The theocratic backbone of Iran is being put to the test. That’s been clear ever since opposition leaders rebuked supreme leader Ayatollah Ali Khamenei’s decision to declare the disputed June 12 re-election of President Mahmoud Ahmadinejad a “divine assessment” and to order all Iranians to accept the results.
The response led to weeks of bloodshed and chaos in the streets. Dozens of dissidents have been killed and hundreds of protestors and prominent reformists have been tried for treason and, allegedly, forced into phony confessions.
The current battle essentially pits the regime — Ayatollah Khamenei, Ahmadinejad and the Islamic Revolutionary Guards Corps — against opposition leaders — including defeated presidential candidates Mir Hossein Mousavi and Mehdi Karroubi, as well as former presidents Ali Akbar Hashemi Rafsanjani and Mohammad Khatami. While the regime would like people to think otherwise, the United States has not been directly involved in the turmoil and has so far adopted a wait-and-see approach to the situation.
The turmoil is indeed historic. For nearly 30 years, Iranians lived under Ayatollah Ruhollah Khomeini’s theory of “velayat-e faqih,” which sought to blend together theocracy and a measure of democracy by giving Muslim clergy, in particular its supreme leader, the God-given authority to oversee the country.
And for nearly 30 years, the system seemed to work — at least in the eyes of the supreme leader’s inner circle. When national debates grew testy, the supreme leader delivered a special sermon in which he announced an ultimate decision, and the ruling was absolute and final.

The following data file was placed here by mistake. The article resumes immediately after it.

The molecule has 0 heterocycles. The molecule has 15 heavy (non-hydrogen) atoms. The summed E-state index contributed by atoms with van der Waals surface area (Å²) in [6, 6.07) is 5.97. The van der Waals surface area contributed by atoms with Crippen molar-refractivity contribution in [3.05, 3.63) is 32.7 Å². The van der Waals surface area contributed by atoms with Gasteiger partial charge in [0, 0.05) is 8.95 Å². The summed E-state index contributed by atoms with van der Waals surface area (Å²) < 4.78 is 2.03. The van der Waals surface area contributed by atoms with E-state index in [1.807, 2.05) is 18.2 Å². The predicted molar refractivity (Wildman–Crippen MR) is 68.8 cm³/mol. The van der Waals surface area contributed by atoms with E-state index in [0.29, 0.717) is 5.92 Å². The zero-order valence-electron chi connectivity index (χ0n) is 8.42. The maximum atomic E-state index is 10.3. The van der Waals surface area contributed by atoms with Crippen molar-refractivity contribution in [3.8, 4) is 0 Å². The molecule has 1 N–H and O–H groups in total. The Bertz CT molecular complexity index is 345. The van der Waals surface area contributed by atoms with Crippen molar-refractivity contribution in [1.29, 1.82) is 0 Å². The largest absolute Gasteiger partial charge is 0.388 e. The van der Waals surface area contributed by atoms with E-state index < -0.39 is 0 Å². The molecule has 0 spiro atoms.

But that is not the case today. When Khamenei defied any expectations that he would call for a new election and threw all his political muscle behind Ahmadinejad, the country erupted in protests. Many Iranians believed the election was rigged, their secular right to vote had been stolen and, in many cases, their human rights violated.
Haleh Esfandiari, director of the Middle East Program at the Woodrow Wilson International Center for Scholars in Washington, knows a thing or two about violated human rights. In 2007, she was put under house arrest and then detained in Iran’s notorious Evin prison for nearly four months on charges of anti-government activities after visiting her ailing elderly mother in Iran. After a campaign of both quiet and public diplomacy by colleagues and U.S. officials, she was pardoned by Khamenei and released in August 2007.
Esfandiari told The Washington Diplomat that today’s reformist movement is linked to Khatami’s 1997 landslide presidential election victory. That campaign was led by technocrats, reform-minded politicians, NGOs and high-ranking civil servants who “pushed for the idea of opening up to the outside world and also internal reform, especially when it came to the rule of law and also implementing the constitution when it comes to freedom of speech, freedom of movement.”
In stark contrast today, some of those voters have been shouting “death to the dictator” from their rooftops in an unprecedented challenge to Ayatollah Khamenei that has exposed the internal divisions between the country’s hard-line and more liberal clerics, and even within members of the conservative establishment.